Often when faced with car AC airflow problems both professional and DIY car mechanics may think it's a blower motor problem. Although this is one of the possibilities there are several other common ones that can change the normal airflow from the air-conditioning or heater.
A big one is clogged cabin air filters. These filters require regular maintenance. What if the air is blowing, but in the wrong place. One common complaint is when all the air comes out the defroster and hits the windshield first. On many cars this is the default selection.
The job of the blend doors is to change the direction of flow and make sure that the air is discharged at the right location. Most cars have 3 areas to direct flow.
They use the feet location for heat, because hot air rises. This rising warmth will eventually evenly heat the whole interior cabin. The dash vents are used for AC. The third area is the defrost mode. Drivers can blend these functions. However, this will reduce total flow from the AC vents.
Two more doors to cover are the re-circulation door that closes the outside air intake and pulls air from the inside cabin. This is often called max ac, because its the best way to achieve the coldest output.
The temperature door is what decides if the air is directed through the ac evaporator or the heater core. Again, blending can provide a combination of the two. Drivers use the climate control center to control these blending operations.
The question is, what happens when the driver selects the temperature and direction of the air, but the results are different than expected. If the blower motor is running and no air comes out of the dash vents the problem can be a stuck or inoperative airflow control or blend door among other things.
Back in the old days and still used on some vehicles is the simple cable operated slide blend control. In this case the driver physically pushes open or closed the doors via a cable and lever to achieve desired results.
Used on both newer and older vehicles is the popular vacuum operated blend doors. This system uses the abundant engine vacuum to operate diaphragms that push or pull actuator rods. This will open or close the hinged flaps directing airflow into the proper ducts as selected by the driver.
The last type of control and most popular on modern automobiles would be the use of electrical motors that actually control the blend doors themselves. In this case when the driver selects the desired temperature the climate control module sends a signal to a remote mounted electric motor that performs the adjustment on the fly.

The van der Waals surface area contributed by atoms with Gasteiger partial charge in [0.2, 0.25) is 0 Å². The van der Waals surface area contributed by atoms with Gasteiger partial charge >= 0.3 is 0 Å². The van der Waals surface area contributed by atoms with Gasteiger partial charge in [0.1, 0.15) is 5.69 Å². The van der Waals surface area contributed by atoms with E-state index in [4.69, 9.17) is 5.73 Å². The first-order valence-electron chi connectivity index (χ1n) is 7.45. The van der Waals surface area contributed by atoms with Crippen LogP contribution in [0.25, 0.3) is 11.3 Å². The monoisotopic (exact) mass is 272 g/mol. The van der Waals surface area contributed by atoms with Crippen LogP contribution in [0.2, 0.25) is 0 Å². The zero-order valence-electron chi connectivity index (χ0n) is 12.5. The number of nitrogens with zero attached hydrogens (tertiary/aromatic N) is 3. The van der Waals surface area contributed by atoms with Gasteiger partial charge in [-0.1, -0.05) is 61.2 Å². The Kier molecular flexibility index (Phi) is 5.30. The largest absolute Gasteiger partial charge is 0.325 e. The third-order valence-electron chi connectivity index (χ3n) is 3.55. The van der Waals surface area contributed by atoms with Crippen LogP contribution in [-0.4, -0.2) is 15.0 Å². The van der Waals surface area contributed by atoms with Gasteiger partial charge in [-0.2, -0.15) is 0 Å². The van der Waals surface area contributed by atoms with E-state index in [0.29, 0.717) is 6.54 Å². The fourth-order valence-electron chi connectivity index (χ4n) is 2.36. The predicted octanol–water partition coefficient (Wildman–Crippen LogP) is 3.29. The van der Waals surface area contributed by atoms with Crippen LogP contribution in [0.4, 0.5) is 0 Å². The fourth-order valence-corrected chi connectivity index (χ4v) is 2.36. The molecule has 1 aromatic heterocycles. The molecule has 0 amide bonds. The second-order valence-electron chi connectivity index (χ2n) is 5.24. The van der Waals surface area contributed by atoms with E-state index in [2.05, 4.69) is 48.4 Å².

All three of the above systems mentioned are for the most part reliable. Although as these vehicles get older some common AC airflow problems may develop. The most reliable of all of these would be the cable-operated system.
Even the cable can experience problems such as binding or kinking that reduce the efficiency of the opening and closing of the blend doors. Often when this occurs the driver feels a spring back on the temperature control as they try to operate it.
experiencing this problem inspection of the cable and possible
replacement of the component will be needed. Car AC airflow problems on
vacuum operated systems usually stem from missing vacuum inputs. No
vacuum signal can cause the air to dump behind the dash and flow very
weak from all of the vents.
When you hear the blower motor running and have weak or misdirected airflow checking the vacuum source is a good first step. Vacuum diagrams of air-conditioning system can be found in online car repair manuals.
The electric motor system first started to appear in the mid-90s on GM cars and trucks. Although this system works fantastic on modern vehicles it was not so reliable on the mid-90s vehicles.
An example of one of the most troublesome ones is pictured to the right. This is what the mid 90's GM actuator motor looks like. Many of these electronic controlled actuator motor's just plain failed. When this happens the driver may not be able to control temperature or the direction of the airflow.
Since the diagnostic tree charts vary with the model year and specific application it is recommended that you follow the diagnostic steps for your specific vehicle. In some cases, when you replace these AC airflow motors. They will have to be calibrated for proper operation.
The main lesson to learn is if you have car AC airflow problems and your blower motor is running your diagnosis should be heading for something that controls airflow not creates it. Identifying what type of system you have first is important.
It might be cable operated or
have electrical motors or maybe the vacuum type. Knowing will lead you
to the correct diagnostic steps. Vehicles older then or around twenty
years, deterioration of the rubber or foam sealing strips on the flap
may be a problem and should be inspected.
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